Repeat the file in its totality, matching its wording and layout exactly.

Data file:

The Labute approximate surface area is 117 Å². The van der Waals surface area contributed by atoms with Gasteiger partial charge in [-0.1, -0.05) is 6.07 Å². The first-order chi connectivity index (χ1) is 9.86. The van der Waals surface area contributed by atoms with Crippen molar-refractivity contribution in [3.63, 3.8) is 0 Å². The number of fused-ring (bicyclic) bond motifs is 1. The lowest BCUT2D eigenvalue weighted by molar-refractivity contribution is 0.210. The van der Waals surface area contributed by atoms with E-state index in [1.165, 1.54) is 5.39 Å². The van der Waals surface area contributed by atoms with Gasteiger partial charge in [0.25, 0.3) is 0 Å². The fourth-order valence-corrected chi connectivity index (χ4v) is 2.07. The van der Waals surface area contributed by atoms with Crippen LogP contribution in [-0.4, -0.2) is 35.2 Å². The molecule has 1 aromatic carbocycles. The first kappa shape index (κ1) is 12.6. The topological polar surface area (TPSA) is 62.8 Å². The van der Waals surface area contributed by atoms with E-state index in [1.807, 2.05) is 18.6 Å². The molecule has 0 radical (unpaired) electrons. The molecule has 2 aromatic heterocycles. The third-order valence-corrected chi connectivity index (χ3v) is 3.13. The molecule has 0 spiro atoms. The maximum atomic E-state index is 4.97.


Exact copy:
The Labute approximate surface area is 117 Å². The van der Waals surface area contributed by atoms with Gasteiger partial charge in [-0.1, -0.05) is 6.07 Å². The first-order chi connectivity index (χ1) is 9.86. The van der Waals surface area contributed by atoms with Crippen molar-refractivity contribution in [3.63, 3.8) is 0 Å². The number of fused-ring (bicyclic) bond motifs is 1. The lowest BCUT2D eigenvalue weighted by molar-refractivity contribution is 0.210. The van der Waals surface area contributed by atoms with E-state index in [1.165, 1.54) is 5.39 Å². The van der Waals surface area contributed by atoms with Gasteiger partial charge in [0.25, 0.3) is 0 Å². The fourth-order valence-corrected chi connectivity index (χ4v) is 2.07. The van der Waals surface area contributed by atoms with Crippen LogP contribution in [-0.4, -0.2) is 35.2 Å². The molecule has 1 aromatic carbocycles. The first kappa shape index (κ1) is 12.6. The topological polar surface area (TPSA) is 62.8 Å². The van der Waals surface area contributed by atoms with E-state index in [1.807, 2.05) is 18.6 Å². The molecule has 0 radical (unpaired) electrons. The molecule has 2 aromatic heterocycles. The third-order valence-corrected chi connectivity index (χ3v) is 3.13. The molecule has 0 spiro atoms. The maximum atomic E-state index is 4.97.